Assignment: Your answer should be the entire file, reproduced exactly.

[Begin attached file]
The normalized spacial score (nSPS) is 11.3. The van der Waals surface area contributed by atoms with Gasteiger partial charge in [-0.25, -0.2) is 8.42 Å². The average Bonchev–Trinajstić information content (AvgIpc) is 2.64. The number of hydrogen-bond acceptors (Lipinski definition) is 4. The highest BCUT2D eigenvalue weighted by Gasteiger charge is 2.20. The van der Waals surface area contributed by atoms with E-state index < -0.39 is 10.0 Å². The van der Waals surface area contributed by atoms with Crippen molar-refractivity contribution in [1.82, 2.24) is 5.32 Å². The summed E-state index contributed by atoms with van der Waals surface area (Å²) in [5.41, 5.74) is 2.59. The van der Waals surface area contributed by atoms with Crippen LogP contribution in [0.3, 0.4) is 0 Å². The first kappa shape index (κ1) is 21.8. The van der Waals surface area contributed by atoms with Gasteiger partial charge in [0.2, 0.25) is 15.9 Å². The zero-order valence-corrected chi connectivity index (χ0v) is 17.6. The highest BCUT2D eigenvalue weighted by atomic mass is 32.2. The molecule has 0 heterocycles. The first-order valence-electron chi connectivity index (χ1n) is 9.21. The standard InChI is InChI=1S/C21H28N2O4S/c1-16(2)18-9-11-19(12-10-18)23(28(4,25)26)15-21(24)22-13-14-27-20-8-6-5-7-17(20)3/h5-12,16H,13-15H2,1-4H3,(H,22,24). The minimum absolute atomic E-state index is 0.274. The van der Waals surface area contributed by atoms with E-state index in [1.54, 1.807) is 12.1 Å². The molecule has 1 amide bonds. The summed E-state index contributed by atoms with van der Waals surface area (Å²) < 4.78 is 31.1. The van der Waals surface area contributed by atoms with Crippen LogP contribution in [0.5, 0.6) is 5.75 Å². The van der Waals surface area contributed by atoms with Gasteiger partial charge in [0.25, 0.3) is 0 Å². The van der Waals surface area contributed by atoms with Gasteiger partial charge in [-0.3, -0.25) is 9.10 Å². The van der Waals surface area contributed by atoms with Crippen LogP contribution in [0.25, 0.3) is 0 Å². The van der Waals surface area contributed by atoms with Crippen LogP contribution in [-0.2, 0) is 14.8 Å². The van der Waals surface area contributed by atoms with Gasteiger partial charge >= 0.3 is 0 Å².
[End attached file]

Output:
The normalized spacial score (nSPS) is 11.3. The van der Waals surface area contributed by atoms with Gasteiger partial charge in [-0.25, -0.2) is 8.42 Å². The average Bonchev–Trinajstić information content (AvgIpc) is 2.64. The number of hydrogen-bond acceptors (Lipinski definition) is 4. The highest BCUT2D eigenvalue weighted by Gasteiger charge is 2.20. The van der Waals surface area contributed by atoms with E-state index < -0.39 is 10.0 Å². The van der Waals surface area contributed by atoms with Crippen molar-refractivity contribution in [1.82, 2.24) is 5.32 Å². The summed E-state index contributed by atoms with van der Waals surface area (Å²) in [5.41, 5.74) is 2.59. The van der Waals surface area contributed by atoms with Crippen LogP contribution in [0.3, 0.4) is 0 Å². The first kappa shape index (κ1) is 21.8. The van der Waals surface area contributed by atoms with Gasteiger partial charge in [0.2, 0.25) is 15.9 Å². The zero-order valence-corrected chi connectivity index (χ0v) is 17.6. The highest BCUT2D eigenvalue weighted by atomic mass is 32.2. The molecule has 0 heterocycles. The first-order valence-electron chi connectivity index (χ1n) is 9.21. The standard InChI is InChI=1S/C21H28N2O4S/c1-16(2)18-9-11-19(12-10-18)23(28(4,25)26)15-21(24)22-13-14-27-20-8-6-5-7-17(20)3/h5-12,16H,13-15H2,1-4H3,(H,22,24). The minimum absolute atomic E-state index is 0.274. The van der Waals surface area contributed by atoms with E-state index in [1.54, 1.807) is 12.1 Å². The molecule has 1 amide bonds. The summed E-state index contributed by atoms with van der Waals surface area (Å²) < 4.78 is 31.1. The van der Waals surface area contributed by atoms with Crippen LogP contribution in [0.5, 0.6) is 5.75 Å². The van der Waals surface area contributed by atoms with Gasteiger partial charge in [0.25, 0.3) is 0 Å². The van der Waals surface area contributed by atoms with Gasteiger partial charge in [-0.3, -0.25) is 9.10 Å². The van der Waals surface area contributed by atoms with Crippen LogP contribution in [0.25, 0.3) is 0 Å². The van der Waals surface area contributed by atoms with Crippen LogP contribution in [-0.2, 0) is 14.8 Å². The van der Waals surface area contributed by atoms with Gasteiger partial charge >= 0.3 is 0 Å².